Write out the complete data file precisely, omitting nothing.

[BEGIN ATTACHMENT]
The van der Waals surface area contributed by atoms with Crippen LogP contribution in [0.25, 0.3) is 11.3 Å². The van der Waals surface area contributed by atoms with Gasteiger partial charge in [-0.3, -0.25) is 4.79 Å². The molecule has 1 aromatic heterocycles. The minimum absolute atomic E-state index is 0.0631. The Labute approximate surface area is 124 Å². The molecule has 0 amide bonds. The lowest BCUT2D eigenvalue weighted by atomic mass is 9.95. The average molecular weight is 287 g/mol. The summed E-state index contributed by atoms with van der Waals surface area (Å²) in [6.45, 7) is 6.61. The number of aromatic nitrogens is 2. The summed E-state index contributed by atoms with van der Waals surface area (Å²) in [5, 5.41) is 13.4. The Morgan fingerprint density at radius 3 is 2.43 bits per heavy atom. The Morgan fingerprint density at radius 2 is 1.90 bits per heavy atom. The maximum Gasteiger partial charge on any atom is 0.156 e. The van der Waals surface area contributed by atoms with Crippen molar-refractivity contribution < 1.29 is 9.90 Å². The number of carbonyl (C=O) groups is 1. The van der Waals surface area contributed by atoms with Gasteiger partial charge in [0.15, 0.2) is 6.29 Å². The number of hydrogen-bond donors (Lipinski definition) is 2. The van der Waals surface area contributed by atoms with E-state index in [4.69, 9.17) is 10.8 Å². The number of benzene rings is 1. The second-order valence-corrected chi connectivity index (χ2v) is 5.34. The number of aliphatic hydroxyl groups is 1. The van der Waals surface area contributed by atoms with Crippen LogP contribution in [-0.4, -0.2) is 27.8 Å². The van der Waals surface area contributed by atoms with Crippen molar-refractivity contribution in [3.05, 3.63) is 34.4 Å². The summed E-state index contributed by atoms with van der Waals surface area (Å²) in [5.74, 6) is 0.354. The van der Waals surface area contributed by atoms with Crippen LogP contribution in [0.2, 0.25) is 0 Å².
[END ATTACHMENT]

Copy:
The van der Waals surface area contributed by atoms with Crippen LogP contribution in [0.25, 0.3) is 11.3 Å². The van der Waals surface area contributed by atoms with Gasteiger partial charge in [-0.3, -0.25) is 4.79 Å². The molecule has 1 aromatic heterocycles. The minimum absolute atomic E-state index is 0.0631. The Labute approximate surface area is 124 Å². The molecule has 0 amide bonds. The lowest BCUT2D eigenvalue weighted by atomic mass is 9.95. The average molecular weight is 287 g/mol. The summed E-state index contributed by atoms with van der Waals surface area (Å²) in [6.45, 7) is 6.61. The number of aromatic nitrogens is 2. The summed E-state index contributed by atoms with van der Waals surface area (Å²) in [5, 5.41) is 13.4. The Morgan fingerprint density at radius 3 is 2.43 bits per heavy atom. The Morgan fingerprint density at radius 2 is 1.90 bits per heavy atom. The maximum Gasteiger partial charge on any atom is 0.156 e. The van der Waals surface area contributed by atoms with Crippen molar-refractivity contribution < 1.29 is 9.90 Å². The number of carbonyl (C=O) groups is 1. The van der Waals surface area contributed by atoms with Gasteiger partial charge in [0.15, 0.2) is 6.29 Å². The number of hydrogen-bond donors (Lipinski definition) is 2. The van der Waals surface area contributed by atoms with E-state index in [4.69, 9.17) is 10.8 Å². The number of benzene rings is 1. The second-order valence-corrected chi connectivity index (χ2v) is 5.34. The number of aliphatic hydroxyl groups is 1. The van der Waals surface area contributed by atoms with Crippen LogP contribution in [-0.4, -0.2) is 27.8 Å². The van der Waals surface area contributed by atoms with Crippen molar-refractivity contribution in [3.05, 3.63) is 34.4 Å². The summed E-state index contributed by atoms with van der Waals surface area (Å²) in [5.74, 6) is 0.354. The van der Waals surface area contributed by atoms with Crippen LogP contribution in [0.2, 0.25) is 0 Å².